US clamping-down on terror supporters and war criminals
May 18, 2012 | Daniel Meyerowitz-Katz
After frequent calls on this blog for some action against Sudanese President Omar Bashir, it is welcome news that the US Congress is committing to halt aid to any country that hosts the indicted war criminal.
A US House of Representatives press release reports that the House Appropriations Committee has adopted an amendment to the State and Foreign Operations Appropriations bill for 2013 to this effect, proposed by Representative Frank Wolf.
In a powerful statement, Wolf noted that the number of countries that still treat Bashir as a dignitary, despite his flouting of an ICC indictment for almost five years:
Bashir, an internationally indicted war criminal, literally has blood on his hands. And yet, unbelievably, he continues to travel the world with virtual impunity. Some countries, like China, go so far as to roll out the diplomatic red carpet for him.
We must not forget that Bashir’s government gave safe haven to Osama bin Laden in the early 1990s, and Khartoum was a revolving door for Hamas and other designated terrorist groups.
In a time when the foreign affairs budget is being squeezed, I believe our assistance should be a direct reflection of American values and priorities.
Surely we can all agree that bringing a war criminal to justice is in our national interest. Leveraging our foreign assistance in this way sends a powerful message.
Another breakthrough worth noting is the decision this week by a US District Court for the District of Columbia to award $332 million in damages against Iran and Syria for their role in the murder of Daniel Wultz, a 16-year-old American who was killed in a suicide bombing in Israel in 2006.
As noted by Jerusalem Post reporter Joanna Paraszczuk, the suit was brought by Wultz’ surviving relatives on the grounds that Iran and Syria had provided material support and resources to terror group Palestinian Islamic Jihad in order to enable them to conduct the attack.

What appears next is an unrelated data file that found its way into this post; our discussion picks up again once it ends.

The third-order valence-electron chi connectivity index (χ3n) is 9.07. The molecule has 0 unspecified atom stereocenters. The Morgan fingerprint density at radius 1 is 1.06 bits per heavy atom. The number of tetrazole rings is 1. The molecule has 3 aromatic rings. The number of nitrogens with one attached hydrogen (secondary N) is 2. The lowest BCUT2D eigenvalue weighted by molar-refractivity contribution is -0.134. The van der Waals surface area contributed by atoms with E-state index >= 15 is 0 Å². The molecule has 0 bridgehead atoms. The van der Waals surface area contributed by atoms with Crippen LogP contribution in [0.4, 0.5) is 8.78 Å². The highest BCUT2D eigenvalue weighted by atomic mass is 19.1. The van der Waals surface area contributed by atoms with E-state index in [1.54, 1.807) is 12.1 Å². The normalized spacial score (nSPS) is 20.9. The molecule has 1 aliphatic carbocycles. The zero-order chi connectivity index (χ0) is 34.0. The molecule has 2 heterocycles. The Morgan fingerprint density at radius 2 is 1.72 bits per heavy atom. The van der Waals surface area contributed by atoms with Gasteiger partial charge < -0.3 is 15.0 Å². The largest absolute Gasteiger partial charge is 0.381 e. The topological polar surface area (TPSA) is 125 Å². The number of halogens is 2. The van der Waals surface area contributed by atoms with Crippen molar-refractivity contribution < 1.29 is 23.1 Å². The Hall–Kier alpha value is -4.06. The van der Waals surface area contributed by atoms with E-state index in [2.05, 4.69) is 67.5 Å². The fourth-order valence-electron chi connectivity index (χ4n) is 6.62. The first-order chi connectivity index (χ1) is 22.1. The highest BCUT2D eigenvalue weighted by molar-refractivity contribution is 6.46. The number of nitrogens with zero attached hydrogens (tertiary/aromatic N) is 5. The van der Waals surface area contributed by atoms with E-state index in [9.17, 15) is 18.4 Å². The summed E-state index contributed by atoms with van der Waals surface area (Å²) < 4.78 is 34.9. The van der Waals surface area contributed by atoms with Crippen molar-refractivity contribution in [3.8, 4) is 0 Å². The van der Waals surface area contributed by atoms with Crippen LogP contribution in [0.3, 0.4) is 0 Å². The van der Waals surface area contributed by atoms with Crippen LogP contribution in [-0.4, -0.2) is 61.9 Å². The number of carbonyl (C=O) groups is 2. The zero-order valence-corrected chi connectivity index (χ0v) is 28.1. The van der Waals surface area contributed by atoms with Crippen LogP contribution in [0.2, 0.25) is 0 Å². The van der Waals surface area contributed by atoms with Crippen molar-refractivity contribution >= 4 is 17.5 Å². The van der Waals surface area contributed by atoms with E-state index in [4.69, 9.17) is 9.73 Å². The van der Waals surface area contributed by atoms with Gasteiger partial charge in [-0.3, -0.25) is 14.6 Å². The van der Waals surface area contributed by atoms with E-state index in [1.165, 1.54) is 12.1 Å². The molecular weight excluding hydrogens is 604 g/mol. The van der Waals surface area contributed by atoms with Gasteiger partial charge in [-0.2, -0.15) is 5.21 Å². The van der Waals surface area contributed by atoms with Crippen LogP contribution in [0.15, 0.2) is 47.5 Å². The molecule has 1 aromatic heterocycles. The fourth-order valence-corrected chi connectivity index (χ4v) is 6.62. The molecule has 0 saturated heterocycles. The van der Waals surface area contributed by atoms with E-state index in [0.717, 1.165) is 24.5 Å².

The court learned that Daniel had been conscious immediately after the bombing and up until his death, and had suffered extreme physical and emotional pain both because he knew the horrific extent of his injuries and because he was aware he would die from them.
The 16-year-old suffered wounds including severe bleeding from multiple shrapnel wounds, a perforated bowel and multiple infections, including gangrene. …
In finding all of the plaintiffs responsible for providing the material support that led to the suicide bombing, [Justice] Lamberth said the evidence established that Islamic Jihad “acted generally as an agent of the Iranian and Syrian defendants” and that “their financing, encouragement and instruction prompted [the attack].”
“When a state chooses to use terror as a policy tool – as Iran and Syria continue to do – that state forfeits its sovereign immunity and deserves unadorned condemnation,” he said in his ruling.
While the two states are unlikely to pay the settlement at this point, the US Congress may soon pass a law allowing Iranian assets in the US to be seized for the purpose of paying these kinds of claims.
This would be a significant step in helping the victims of Iranian-sponsored terrorism.